The Good Life, The Life Well-lived: Reflections on The Sacred’s recent event ‘My Dream, My Taste’

At an online event on 29th March 2021, The Sacred podcast, hosted by Elizabeth Oldfield, screened Emily Downe’s multi–award-nominated 3–minute film ‘My Dream, My Taste.’ This was followed by a conversation with leading voices from the fields of theology, philosophy and the creative arts, Professor Miroslav Volf, whose episode of The Sacred podcast inspired the film, philosopher Julian Baggini and former Head of Content at The School of Life Sarah Stein Lubrano.

This topic is one near and dear to me as I wrote a chapter on religious language at the time of human death, for my recently published book on religious language. For this chapter, I examined a collection of texts from a global corpus of web-based English and recent obituaries from the UK on Legacy.com, focusing on the phrase a ‘life well lived’.

What is a good life? What is a life-well lived?

In the Sacred event, Professor Volf talked about the “overriding imperative of modernity, “the emphasis on the preconditions of a good life, the compulsion to “secure the resources you might need for living your dream whatever that dream might be”. He says,

Whatever you choose as your vision of the good life you will be better off if you have accumulated economic, social, cultural, symbolic, bodily, capital. In other words, if you are rich, well-educated, well connected and good looking from kindergarten to hospice.

Volf goes on to discuss the meaning of the good life for the Christian, that

When we live by bread alone, someone always goes hungry. When we live by bread alone, every bite we take leaves a bitter aftertaste … It is a basic christian conviction that our world, even our flawed world, is a good gift from the God of love. When we receive that world and all the good in it as a gift, then we rejoice. And that is a sign that we are beginning to live a good life.

Other speakers explored other angles on the good life. Philosopher Julian Baggini talked about the problems with instrumentalizing our own lives, the discontent that results from thinking that our lives exist for something rather than having inherent value. According to Baggini,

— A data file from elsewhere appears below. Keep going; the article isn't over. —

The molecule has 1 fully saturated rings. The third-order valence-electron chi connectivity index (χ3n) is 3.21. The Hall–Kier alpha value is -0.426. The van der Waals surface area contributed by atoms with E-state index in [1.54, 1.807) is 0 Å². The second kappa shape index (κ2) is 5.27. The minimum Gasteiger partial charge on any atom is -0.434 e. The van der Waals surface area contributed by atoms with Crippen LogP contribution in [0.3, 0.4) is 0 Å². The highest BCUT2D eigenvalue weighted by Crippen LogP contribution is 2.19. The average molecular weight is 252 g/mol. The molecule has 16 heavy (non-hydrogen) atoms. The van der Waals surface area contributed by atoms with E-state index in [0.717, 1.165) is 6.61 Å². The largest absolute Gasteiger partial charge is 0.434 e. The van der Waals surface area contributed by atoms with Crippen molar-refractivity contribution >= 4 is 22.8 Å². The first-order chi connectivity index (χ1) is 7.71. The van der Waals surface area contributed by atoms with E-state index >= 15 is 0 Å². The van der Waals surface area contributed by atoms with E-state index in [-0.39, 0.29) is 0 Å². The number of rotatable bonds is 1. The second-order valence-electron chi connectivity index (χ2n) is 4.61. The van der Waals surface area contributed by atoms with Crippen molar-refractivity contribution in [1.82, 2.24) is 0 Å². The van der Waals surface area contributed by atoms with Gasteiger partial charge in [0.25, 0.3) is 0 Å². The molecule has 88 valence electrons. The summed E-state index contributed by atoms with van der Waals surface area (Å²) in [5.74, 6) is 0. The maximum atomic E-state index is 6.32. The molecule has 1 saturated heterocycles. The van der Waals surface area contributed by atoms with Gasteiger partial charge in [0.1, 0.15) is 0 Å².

The good life is a life in which one flourishes. And flourishing involves happiness and pleasure, involves the good things in life. But it also means living authentically as a human being, living to your full potential as a human being.

And former Head of Content at The School of Life Sarah Stein Lubrano rounded up the event with her reflections on her time leading workshops for people to come together and discuss the meaning of life, noting that what has stuck with her is “what even the people who have all the ingredients of a happy life don’t have in terms of meaning.”

I found the event refreshing and thought-provoking. It also prompted reflection on how my research examining the phrase “the life well-lived” supports and expands on the points made by these three speakers.

Examining a global corpus and online obituaries, I discovered some unsettling truths about this phrase. In the texts I examined, I found that, consistent with Elizabeth Oldfield’s introductory comments about the “the good life,” the phrase ‘life well lived’ encodes fundamental beliefs and binds a community together.

Among my findings were the following:

  • A life well lived is primarily a human life, more specifically a male life.
  • It is a full life, a life of accomplishments, service and elite qualities such as intelligence, happiness and dynamism.
  • A life well lived is often that of a celebrity or other notable person who is ‘inspirational’.
  • It is a long life, free from illness, that promises rewards both to the one facing death and to those they leave behind.

For sure, the phrases “the good life,” “the life well-lived” and similar language are all deeply religious in meaning insofar as they points to deeply held assumptions about what it is to be human and the nature of value. People unite around assumptions like these and even on occasion defend them. They provide comfort at moments of suffering, crisis and life transition.

Most importantly, however, the ways that language like ‘life well lived’ behaves, point to the valuing of certain lives over others and the pressures of possessing such a life often without acknowledgement of the privileges required. This speaks to the importance of querying such language and challenging it when necessary, of prompting further events like ‘My Dream, My Taste’ where people of different backgrounds and beliefs come together to consider the ethical implications of our language and the urgency of working towards the common good.


For more on language at the time of human death, see Chapter 8 of my book.

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